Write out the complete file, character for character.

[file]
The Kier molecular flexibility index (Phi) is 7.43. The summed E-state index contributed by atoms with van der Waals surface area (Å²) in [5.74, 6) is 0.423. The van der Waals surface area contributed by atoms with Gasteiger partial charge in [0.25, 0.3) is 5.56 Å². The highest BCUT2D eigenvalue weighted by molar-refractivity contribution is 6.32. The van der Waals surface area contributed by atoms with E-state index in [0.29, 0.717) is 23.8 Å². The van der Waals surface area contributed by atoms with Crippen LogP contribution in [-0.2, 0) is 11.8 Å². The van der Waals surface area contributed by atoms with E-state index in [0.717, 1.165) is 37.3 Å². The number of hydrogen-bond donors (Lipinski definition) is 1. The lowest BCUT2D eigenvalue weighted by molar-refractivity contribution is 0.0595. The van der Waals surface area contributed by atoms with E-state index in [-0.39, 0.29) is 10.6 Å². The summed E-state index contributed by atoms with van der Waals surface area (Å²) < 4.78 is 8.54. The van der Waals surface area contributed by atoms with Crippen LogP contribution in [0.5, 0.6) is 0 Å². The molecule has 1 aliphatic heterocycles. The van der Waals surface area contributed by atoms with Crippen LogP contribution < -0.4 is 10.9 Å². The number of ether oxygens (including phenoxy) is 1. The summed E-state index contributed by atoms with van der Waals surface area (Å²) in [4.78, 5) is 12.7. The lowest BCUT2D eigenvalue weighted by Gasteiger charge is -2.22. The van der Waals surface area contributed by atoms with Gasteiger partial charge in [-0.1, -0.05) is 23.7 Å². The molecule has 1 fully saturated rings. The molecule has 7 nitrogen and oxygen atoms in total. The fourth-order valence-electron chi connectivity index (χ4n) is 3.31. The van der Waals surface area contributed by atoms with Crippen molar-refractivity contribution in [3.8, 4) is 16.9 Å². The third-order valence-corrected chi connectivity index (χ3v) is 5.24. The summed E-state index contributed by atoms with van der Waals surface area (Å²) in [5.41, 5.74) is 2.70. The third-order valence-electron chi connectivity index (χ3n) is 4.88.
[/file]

The Kier molecular flexibility index (Phi) is 7.43. The summed E-state index contributed by atoms with van der Waals surface area (Å²) in [5.74, 6) is 0.423. The van der Waals surface area contributed by atoms with Gasteiger partial charge in [0.25, 0.3) is 5.56 Å². The highest BCUT2D eigenvalue weighted by molar-refractivity contribution is 6.32. The van der Waals surface area contributed by atoms with E-state index in [0.29, 0.717) is 23.8 Å². The van der Waals surface area contributed by atoms with Crippen LogP contribution in [-0.2, 0) is 11.8 Å². The van der Waals surface area contributed by atoms with E-state index in [0.717, 1.165) is 37.3 Å². The number of hydrogen-bond donors (Lipinski definition) is 1. The lowest BCUT2D eigenvalue weighted by molar-refractivity contribution is 0.0595. The van der Waals surface area contributed by atoms with E-state index in [-0.39, 0.29) is 10.6 Å². The summed E-state index contributed by atoms with van der Waals surface area (Å²) < 4.78 is 8.54. The van der Waals surface area contributed by atoms with Crippen LogP contribution in [0.5, 0.6) is 0 Å². The molecule has 1 aliphatic heterocycles. The van der Waals surface area contributed by atoms with Crippen LogP contribution < -0.4 is 10.9 Å². The number of ether oxygens (including phenoxy) is 1. The summed E-state index contributed by atoms with van der Waals surface area (Å²) in [4.78, 5) is 12.7. The lowest BCUT2D eigenvalue weighted by Gasteiger charge is -2.22. The van der Waals surface area contributed by atoms with Gasteiger partial charge in [-0.1, -0.05) is 23.7 Å². The molecule has 1 fully saturated rings. The molecule has 7 nitrogen and oxygen atoms in total. The fourth-order valence-electron chi connectivity index (χ4n) is 3.31. The van der Waals surface area contributed by atoms with Crippen molar-refractivity contribution in [3.8, 4) is 16.9 Å². The third-order valence-corrected chi connectivity index (χ3v) is 5.24. The summed E-state index contributed by atoms with van der Waals surface area (Å²) in [5.41, 5.74) is 2.70. The third-order valence-electron chi connectivity index (χ3n) is 4.88.